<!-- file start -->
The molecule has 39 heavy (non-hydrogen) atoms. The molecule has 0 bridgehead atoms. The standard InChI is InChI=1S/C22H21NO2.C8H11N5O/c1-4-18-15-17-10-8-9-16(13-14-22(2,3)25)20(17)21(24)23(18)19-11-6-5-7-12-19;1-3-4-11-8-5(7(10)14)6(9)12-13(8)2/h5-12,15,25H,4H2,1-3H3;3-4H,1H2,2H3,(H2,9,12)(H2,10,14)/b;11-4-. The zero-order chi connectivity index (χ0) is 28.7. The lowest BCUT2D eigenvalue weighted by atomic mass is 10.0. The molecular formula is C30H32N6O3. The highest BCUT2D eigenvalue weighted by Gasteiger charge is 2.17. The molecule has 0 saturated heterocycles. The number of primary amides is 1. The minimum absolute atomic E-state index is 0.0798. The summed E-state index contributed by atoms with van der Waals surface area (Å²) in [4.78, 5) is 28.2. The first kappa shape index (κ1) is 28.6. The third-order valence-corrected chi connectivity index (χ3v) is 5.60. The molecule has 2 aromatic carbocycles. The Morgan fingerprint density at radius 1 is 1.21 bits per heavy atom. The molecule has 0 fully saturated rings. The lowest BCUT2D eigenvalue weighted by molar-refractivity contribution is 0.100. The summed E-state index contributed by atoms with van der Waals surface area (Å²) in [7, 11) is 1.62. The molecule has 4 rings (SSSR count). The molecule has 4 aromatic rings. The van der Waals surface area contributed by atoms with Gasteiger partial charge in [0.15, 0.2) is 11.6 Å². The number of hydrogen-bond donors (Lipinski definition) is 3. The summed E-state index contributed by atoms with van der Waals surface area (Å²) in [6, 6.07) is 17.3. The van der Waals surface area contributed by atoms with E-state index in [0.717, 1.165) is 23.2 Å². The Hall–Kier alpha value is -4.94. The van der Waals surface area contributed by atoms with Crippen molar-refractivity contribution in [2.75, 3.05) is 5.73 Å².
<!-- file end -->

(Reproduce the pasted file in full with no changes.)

The molecule has 39 heavy (non-hydrogen) atoms. The molecule has 0 bridgehead atoms. The standard InChI is InChI=1S/C22H21NO2.C8H11N5O/c1-4-18-15-17-10-8-9-16(13-14-22(2,3)25)20(17)21(24)23(18)19-11-6-5-7-12-19;1-3-4-11-8-5(7(10)14)6(9)12-13(8)2/h5-12,15,25H,4H2,1-3H3;3-4H,1H2,2H3,(H2,9,12)(H2,10,14)/b;11-4-. The zero-order chi connectivity index (χ0) is 28.7. The lowest BCUT2D eigenvalue weighted by atomic mass is 10.0. The molecular formula is C30H32N6O3. The highest BCUT2D eigenvalue weighted by Gasteiger charge is 2.17. The molecule has 0 saturated heterocycles. The number of primary amides is 1. The minimum absolute atomic E-state index is 0.0798. The summed E-state index contributed by atoms with van der Waals surface area (Å²) in [4.78, 5) is 28.2. The first kappa shape index (κ1) is 28.6. The third-order valence-corrected chi connectivity index (χ3v) is 5.60. The molecule has 2 aromatic carbocycles. The Morgan fingerprint density at radius 1 is 1.21 bits per heavy atom. The molecule has 0 fully saturated rings. The lowest BCUT2D eigenvalue weighted by molar-refractivity contribution is 0.100. The summed E-state index contributed by atoms with van der Waals surface area (Å²) in [7, 11) is 1.62. The molecule has 4 rings (SSSR count). The molecule has 4 aromatic rings. The van der Waals surface area contributed by atoms with Gasteiger partial charge in [0.15, 0.2) is 11.6 Å². The number of hydrogen-bond donors (Lipinski definition) is 3. The summed E-state index contributed by atoms with van der Waals surface area (Å²) in [6, 6.07) is 17.3. The van der Waals surface area contributed by atoms with E-state index in [0.717, 1.165) is 23.2 Å². The Hall–Kier alpha value is -4.94. The van der Waals surface area contributed by atoms with Crippen molar-refractivity contribution in [2.75, 3.05) is 5.73 Å².